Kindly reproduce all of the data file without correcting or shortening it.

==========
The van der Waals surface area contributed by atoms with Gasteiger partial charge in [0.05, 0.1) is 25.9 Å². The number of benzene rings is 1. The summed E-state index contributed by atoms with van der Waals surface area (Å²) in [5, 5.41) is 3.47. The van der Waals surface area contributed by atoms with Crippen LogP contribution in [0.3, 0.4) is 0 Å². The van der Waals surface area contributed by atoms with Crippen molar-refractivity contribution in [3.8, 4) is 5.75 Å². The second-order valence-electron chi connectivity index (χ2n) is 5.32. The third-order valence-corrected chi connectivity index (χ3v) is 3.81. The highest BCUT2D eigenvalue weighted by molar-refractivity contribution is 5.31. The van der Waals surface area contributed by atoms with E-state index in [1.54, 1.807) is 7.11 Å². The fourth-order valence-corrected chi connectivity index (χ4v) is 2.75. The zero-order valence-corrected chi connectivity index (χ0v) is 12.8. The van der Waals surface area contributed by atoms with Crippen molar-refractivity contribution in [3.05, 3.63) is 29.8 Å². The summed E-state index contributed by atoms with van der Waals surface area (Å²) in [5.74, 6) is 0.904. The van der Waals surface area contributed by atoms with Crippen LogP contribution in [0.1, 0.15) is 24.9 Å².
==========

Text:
The van der Waals surface area contributed by atoms with Gasteiger partial charge in [0.05, 0.1) is 25.9 Å². The number of benzene rings is 1. The summed E-state index contributed by atoms with van der Waals surface area (Å²) in [5, 5.41) is 3.47. The van der Waals surface area contributed by atoms with Crippen LogP contribution in [0.3, 0.4) is 0 Å². The van der Waals surface area contributed by atoms with Crippen molar-refractivity contribution in [3.8, 4) is 5.75 Å². The second-order valence-electron chi connectivity index (χ2n) is 5.32. The third-order valence-corrected chi connectivity index (χ3v) is 3.81. The highest BCUT2D eigenvalue weighted by molar-refractivity contribution is 5.31. The van der Waals surface area contributed by atoms with E-state index in [1.54, 1.807) is 7.11 Å². The fourth-order valence-corrected chi connectivity index (χ4v) is 2.75. The zero-order valence-corrected chi connectivity index (χ0v) is 12.8. The van der Waals surface area contributed by atoms with Crippen molar-refractivity contribution in [3.05, 3.63) is 29.8 Å². The summed E-state index contributed by atoms with van der Waals surface area (Å²) in [5.74, 6) is 0.904. The van der Waals surface area contributed by atoms with Crippen LogP contribution in [0.1, 0.15) is 24.9 Å².